Top Tips for Tackling a Paint Stripping Project
When we moved into The Chateau there were dozens of doors in need of TLC so it was time to get stripping! If you’d like to embark on a paint stripping project, keep reading…
When we moved into The Chateau we knew straight away that the original doors were a feature that we wanted to nurture and bring back to life. The first stage was to strip the doors of the flaky paint, some of which contained lead which is dangerous. The first door was a revelation! Although not perfect in my technique, the door looked stunning, in fact, it looked like I had bought it from a very expensive designer store!
When we moved into The Chateau we knew straight away that the original doors were a feature that we wanted to nurture and bring back to life.
- Angel Strawbridge
And as my technique got better, so did the finish of the doors – which I sealed with a matt varnish. All live on, receiving lots of compliments! So, if you’re thinking about reviving an old door then here’s what you’ll need.
- Paint stripper – eco friendly & water soluble are available
- Stripping tools of various sizes and shapes – straight flat blade, multitool, thin flat tool like an old screwdriver
- Old paint brush and old glass or metal bowl
- Wire wool
- Bucket of water
- Plenty of cloths
- Sand paper
- PPE – masks, gloves, goggles & boiler suit
- Cling film
- Wire brush
- Dustpan and brush
Before starting understand what type of paint you are stripping. An old door is likely to be lead based paint so just sanding it is not an option. Choose the right kind of stripper for your project. Be very careful and use the right protective equipment.
Work in a well-ventilated space and protect the floor. Ensure the item you’re working on is secure and at a comfortable height. Once you are happy, start stripping (oh lala!)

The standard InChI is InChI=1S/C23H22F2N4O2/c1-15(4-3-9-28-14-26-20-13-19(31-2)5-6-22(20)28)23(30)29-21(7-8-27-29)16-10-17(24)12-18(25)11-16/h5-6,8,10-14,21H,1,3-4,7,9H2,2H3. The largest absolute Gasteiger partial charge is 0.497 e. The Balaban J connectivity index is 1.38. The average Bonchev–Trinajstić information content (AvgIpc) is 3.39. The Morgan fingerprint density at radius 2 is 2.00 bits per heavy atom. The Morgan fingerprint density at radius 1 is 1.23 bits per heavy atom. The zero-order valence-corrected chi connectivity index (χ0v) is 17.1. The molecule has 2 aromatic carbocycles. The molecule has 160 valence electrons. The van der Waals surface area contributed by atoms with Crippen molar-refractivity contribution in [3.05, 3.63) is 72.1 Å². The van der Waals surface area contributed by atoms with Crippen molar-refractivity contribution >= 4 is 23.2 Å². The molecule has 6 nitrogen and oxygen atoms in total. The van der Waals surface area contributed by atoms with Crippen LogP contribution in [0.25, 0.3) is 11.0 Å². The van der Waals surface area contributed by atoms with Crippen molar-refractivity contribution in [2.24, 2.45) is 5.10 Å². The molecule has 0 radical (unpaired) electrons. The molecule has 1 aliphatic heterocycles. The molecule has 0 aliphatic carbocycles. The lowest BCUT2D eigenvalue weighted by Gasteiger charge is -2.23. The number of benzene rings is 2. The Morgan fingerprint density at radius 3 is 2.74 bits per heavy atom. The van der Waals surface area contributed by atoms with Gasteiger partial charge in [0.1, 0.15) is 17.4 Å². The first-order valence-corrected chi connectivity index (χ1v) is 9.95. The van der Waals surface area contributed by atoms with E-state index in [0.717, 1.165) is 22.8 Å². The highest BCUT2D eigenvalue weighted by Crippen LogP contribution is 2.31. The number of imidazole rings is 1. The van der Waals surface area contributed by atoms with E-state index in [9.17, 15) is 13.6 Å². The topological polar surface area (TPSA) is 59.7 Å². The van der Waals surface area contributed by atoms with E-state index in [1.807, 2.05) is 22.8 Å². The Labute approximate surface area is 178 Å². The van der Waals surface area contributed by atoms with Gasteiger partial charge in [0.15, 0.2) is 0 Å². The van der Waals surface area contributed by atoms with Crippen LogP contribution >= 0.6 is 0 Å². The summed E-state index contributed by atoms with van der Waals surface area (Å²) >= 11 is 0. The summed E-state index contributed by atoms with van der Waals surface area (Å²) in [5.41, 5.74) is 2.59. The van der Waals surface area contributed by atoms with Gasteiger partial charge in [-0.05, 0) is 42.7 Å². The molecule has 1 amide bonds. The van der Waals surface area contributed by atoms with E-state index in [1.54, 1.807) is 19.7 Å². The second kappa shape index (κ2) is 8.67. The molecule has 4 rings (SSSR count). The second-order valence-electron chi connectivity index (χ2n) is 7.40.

Some strippers work faster than others – it depends mostly on the number of layers of paint and the temperature you’re working in. Be patient! Test a small area first. If it’s taking ages wrap it in cling film…it stops it drying out.
Start at the top and work down and work on a third or half of the door at a time. Work the stripper into all the corners using an old paint brush (because it won’t be reusable afterwards).
Do big areas first with a broad flat tool – important! Keep your stripping in one direction.
Use the multitool to get into all the shapes of the door – take care not to dig the tool edges into the wood and damage it. Keep the blade on the tool as clean as you can.
Sweep up the dust and old paint regularly to keep your working area clean. Keep all the stripped paint in a bucket for disposal. When you’ve got most of the paint off, use the wire brush to get into awkward areas and use the wire wool to get all the last bits of paint off.
Using a damp cloth wash the door thoroughly afterwards to remove any remaining stripper. Dispose of the old paint responsibly, in line with the stripper manufacturers guidelines.
Don’t forget, you can also join the Escape to The Chateau Fan Club on Facebook and join a community of like-minded creative people who love to share their craft and DIY projects. So, if you’ve completed your own paint stripping project, the team and I would love to see it! Make sure you tag us on Instagram @the_chateau_tv or post your project in the Escape to The Chateau Fan Club on Facebook.